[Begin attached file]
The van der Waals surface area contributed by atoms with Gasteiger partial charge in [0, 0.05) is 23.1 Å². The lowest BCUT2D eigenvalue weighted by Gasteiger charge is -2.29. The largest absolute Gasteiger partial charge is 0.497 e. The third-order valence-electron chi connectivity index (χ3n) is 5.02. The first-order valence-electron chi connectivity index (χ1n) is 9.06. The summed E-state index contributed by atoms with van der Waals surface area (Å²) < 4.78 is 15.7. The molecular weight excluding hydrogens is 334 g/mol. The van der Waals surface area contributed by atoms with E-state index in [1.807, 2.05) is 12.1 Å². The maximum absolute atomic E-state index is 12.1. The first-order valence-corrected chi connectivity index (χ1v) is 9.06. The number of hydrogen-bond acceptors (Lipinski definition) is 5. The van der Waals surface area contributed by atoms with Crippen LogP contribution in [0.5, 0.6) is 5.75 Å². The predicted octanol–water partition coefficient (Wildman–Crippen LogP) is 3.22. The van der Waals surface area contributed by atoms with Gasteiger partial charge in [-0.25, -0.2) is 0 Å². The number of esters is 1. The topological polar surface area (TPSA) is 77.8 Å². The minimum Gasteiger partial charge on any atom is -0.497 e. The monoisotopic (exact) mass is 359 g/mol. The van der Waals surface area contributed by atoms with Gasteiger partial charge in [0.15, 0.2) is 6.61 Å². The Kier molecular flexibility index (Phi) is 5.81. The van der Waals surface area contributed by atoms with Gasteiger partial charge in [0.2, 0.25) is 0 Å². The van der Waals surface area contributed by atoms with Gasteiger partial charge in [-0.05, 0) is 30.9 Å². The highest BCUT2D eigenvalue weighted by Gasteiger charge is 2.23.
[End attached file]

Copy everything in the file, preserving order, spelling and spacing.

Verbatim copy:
The van der Waals surface area contributed by atoms with Gasteiger partial charge in [0, 0.05) is 23.1 Å². The lowest BCUT2D eigenvalue weighted by Gasteiger charge is -2.29. The largest absolute Gasteiger partial charge is 0.497 e. The third-order valence-electron chi connectivity index (χ3n) is 5.02. The first-order valence-electron chi connectivity index (χ1n) is 9.06. The summed E-state index contributed by atoms with van der Waals surface area (Å²) < 4.78 is 15.7. The molecular weight excluding hydrogens is 334 g/mol. The van der Waals surface area contributed by atoms with E-state index in [1.807, 2.05) is 12.1 Å². The maximum absolute atomic E-state index is 12.1. The first-order valence-corrected chi connectivity index (χ1v) is 9.06. The number of hydrogen-bond acceptors (Lipinski definition) is 5. The van der Waals surface area contributed by atoms with Crippen LogP contribution in [0.5, 0.6) is 5.75 Å². The predicted octanol–water partition coefficient (Wildman–Crippen LogP) is 3.22. The van der Waals surface area contributed by atoms with Gasteiger partial charge in [-0.25, -0.2) is 0 Å². The number of esters is 1. The topological polar surface area (TPSA) is 77.8 Å². The minimum Gasteiger partial charge on any atom is -0.497 e. The monoisotopic (exact) mass is 359 g/mol. The van der Waals surface area contributed by atoms with Gasteiger partial charge in [0.15, 0.2) is 6.61 Å². The Kier molecular flexibility index (Phi) is 5.81. The van der Waals surface area contributed by atoms with Gasteiger partial charge in [0.2, 0.25) is 0 Å². The van der Waals surface area contributed by atoms with Gasteiger partial charge in [-0.05, 0) is 30.9 Å². The highest BCUT2D eigenvalue weighted by Gasteiger charge is 2.23.